Next would be the down rigging rods. Two or four, 9 foot rigger rods attached to release clips with 10lb rigger weights. These need to be spread at least 10 feet to avoid tangling.  Counter reels are not necessary with riggers since they have counters on them already. The distance of lines between the clips and the bait can vary between 10-40 feet. Sometimes they like it close to the weight, sometimes not. Switch it up a bit and figure out what works that day. The same goes with your baits but we’ll touch on that later.

In this picture you can see my simple spread of 5 lines. The lead core is next to me on my right, down the center. The two Downriggers are at each corner of the transom and the Dispy rods are set in front and more horizontal with the water.  Notice the Salties rod holders made of metal.


Next are the infamous Dipsy rods. These are heavily loaded, 10.5 foot rods, with strong counter reels with great drag systems.  They are equipped with 50 lb braided line attached to Dipsy Divers, obviously, and snubbers.   These setups need very strong rod holders as they torque to the maximum while trolling. Often the rod holders for the downriggers do not do the job. There is something special about the screaming drag of the already heavily bent dipsy rod. It can be a violent affair trying to get the screeching rod out of the holder when a large salmonoid grabs it. Believe me; it leaves a mark in my memory almost every time!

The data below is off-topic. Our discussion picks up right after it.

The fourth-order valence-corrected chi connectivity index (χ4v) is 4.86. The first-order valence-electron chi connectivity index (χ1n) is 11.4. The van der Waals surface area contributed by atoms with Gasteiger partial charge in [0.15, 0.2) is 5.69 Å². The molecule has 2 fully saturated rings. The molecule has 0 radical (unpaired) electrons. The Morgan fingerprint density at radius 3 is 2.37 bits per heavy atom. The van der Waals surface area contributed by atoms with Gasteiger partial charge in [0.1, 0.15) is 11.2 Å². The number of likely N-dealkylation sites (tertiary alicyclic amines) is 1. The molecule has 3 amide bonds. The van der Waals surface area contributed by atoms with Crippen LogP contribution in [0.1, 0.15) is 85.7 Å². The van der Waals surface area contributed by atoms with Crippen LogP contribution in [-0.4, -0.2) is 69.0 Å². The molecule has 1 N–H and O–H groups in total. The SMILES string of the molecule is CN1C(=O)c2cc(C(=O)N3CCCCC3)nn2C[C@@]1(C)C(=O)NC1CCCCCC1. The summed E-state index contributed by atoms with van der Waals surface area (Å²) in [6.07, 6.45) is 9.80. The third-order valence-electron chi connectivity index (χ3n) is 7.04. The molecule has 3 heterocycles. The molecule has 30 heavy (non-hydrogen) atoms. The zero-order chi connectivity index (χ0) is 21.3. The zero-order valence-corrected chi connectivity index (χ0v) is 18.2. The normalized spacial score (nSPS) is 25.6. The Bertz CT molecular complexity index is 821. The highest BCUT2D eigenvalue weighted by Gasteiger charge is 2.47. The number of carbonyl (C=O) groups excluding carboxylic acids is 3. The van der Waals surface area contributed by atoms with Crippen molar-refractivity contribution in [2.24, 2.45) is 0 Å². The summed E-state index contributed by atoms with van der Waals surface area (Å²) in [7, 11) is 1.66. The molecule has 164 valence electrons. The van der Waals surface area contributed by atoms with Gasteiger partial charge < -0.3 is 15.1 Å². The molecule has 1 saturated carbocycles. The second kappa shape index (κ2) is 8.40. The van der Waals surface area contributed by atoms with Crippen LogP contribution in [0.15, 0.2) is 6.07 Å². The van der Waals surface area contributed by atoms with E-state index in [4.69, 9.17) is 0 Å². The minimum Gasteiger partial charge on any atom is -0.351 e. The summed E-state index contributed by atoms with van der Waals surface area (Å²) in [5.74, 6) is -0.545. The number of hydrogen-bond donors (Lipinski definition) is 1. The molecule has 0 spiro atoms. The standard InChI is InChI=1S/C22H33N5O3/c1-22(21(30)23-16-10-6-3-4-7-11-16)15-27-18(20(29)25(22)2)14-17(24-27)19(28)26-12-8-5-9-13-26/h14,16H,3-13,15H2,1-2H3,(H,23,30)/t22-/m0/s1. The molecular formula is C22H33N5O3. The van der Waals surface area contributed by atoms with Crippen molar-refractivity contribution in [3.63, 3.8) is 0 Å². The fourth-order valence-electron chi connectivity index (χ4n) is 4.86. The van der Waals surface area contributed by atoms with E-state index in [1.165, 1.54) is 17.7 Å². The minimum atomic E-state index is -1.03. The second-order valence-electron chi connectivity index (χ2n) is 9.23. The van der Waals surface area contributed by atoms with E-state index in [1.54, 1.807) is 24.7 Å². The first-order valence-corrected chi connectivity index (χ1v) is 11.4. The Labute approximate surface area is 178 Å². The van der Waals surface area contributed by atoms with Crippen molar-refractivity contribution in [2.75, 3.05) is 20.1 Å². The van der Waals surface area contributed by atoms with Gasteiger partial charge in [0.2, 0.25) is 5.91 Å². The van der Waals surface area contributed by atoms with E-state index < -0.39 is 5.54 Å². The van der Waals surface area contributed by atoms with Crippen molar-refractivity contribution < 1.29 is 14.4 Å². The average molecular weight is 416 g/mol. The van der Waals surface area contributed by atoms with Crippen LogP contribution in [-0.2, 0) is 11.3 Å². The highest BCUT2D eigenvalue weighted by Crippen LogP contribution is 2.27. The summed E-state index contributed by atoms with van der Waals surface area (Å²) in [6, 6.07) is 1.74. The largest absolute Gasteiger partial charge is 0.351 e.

There are many great bait making companies such as Northern Kings, Gibbs, Silver Streak, Michigan stinger, Dream Weaver, Rac , A-Tomic, etc. etc., that make a huge variety of Spoons, Flashers, Spin Doctors, Hoochie Mammas, and Trolling Flies. The biggest thing is to match the hatch. The large prey in Lake O is Alewife and they are green, black, blue, orange, purple, white, glow and everything in between during their growth. The trick is the classic saying ``Match the Hatch``. A good trick is to open up the belly of the first fish you get and identify what they are feeding on. SIZE is very important.